The United Nations is calling for increased funding to help its humanitarian agencies scale up their efforts in countries that are most at risk of the coronavirus pandemic.
The heads of all the UN’s humanitarian agencies issued an appeal yesterday for $350 million (Sh37.4 billion) to help the World Food Programme (WFP) set up a logistics system to move health workers and critical equipment and cargo to areas where movement has been affected by cancelled flights and disrupted supply routes.
The WFP manages the United Nations Humanitarian Response Depot where consignments of personal protective equipment are stored and dispatched.
"All elements of the Global Humanitarian Response Plan are crucial and need continued funding, but without these logistics common services, the global response could stutter to a halt," the agency heads, among them World Health Organisation (WHO) Director-General Dr Tedros Ghebreyesus, said in a letter yesterday.
The UN expects that the funding will help construction of treatment centres in countries that desperately need them, as well as manage medical evacuation services for front-line workers.
The open letter signed by the 15 heads of humanitarian agencies communicated concern that cancelled flights and disrupted supply routes had disproportionately affected countries where humanitarian aid and supplies are essential to beat back the pandemic.
“In this race against an invisible enemy, all countries must fight back, but not all begin from the same starting line. It is in everyone’s interest to stop the virus from spreading unchecked, destroying lives and economies, and continuing to circle around the world," they said.
The letter is signed by the heads of the World Food Programme, World Health Organisation, United Nations Children’s Fund, UN Refugee Agency and International Organisation for Migration, United Nations Population Fund, United Nations Development Programme, Food and Agriculture Organisation among others.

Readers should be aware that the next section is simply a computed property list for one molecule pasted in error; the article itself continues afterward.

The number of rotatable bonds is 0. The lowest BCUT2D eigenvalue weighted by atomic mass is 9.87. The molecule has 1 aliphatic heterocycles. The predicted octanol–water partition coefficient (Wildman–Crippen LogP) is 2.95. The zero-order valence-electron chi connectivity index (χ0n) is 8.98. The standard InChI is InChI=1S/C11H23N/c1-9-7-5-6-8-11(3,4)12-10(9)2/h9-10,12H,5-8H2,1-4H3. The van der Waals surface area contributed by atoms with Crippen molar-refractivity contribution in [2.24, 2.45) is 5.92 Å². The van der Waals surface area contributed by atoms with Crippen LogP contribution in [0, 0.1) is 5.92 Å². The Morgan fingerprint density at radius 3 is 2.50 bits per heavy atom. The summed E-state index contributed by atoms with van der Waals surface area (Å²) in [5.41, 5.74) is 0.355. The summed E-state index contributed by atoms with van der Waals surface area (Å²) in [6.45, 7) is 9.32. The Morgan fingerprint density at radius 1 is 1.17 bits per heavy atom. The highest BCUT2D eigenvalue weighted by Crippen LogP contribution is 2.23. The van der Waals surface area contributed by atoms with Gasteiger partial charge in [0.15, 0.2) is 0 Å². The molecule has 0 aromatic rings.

They said they were inadequately funded to get relief to countries such as South Sudan and Somalia, which are ravaged by war, poverty and climate change and now face the coronavirus pandemic with weaker health systems.
The appeal comes as US President Donald Trump said his country would halt funding for WHO, for apparently mismanaging the coronavirus pandemic.
At the same time, the UN agencies said a $2 billion global humanitarian response plan launched by Secretary-General António Guterres to fund the fight against Covid-19 in the world’s poorest countries had received pledges worth $550 million.
“The Central Emergency Response Fund (CERF) has also released $95 million to kick-start the Covid-19 response, help contain the spread of the virus, maintain supply chains, and provide assistance and protection to the most vulnerable people, including women and girls, refugees and internally displaced persons. But more needs to be done."
The funding appeal follows ongoing attempts to raise funds by UNHCR- Kenya which is asking for donations via an M-Pesa pay bill number.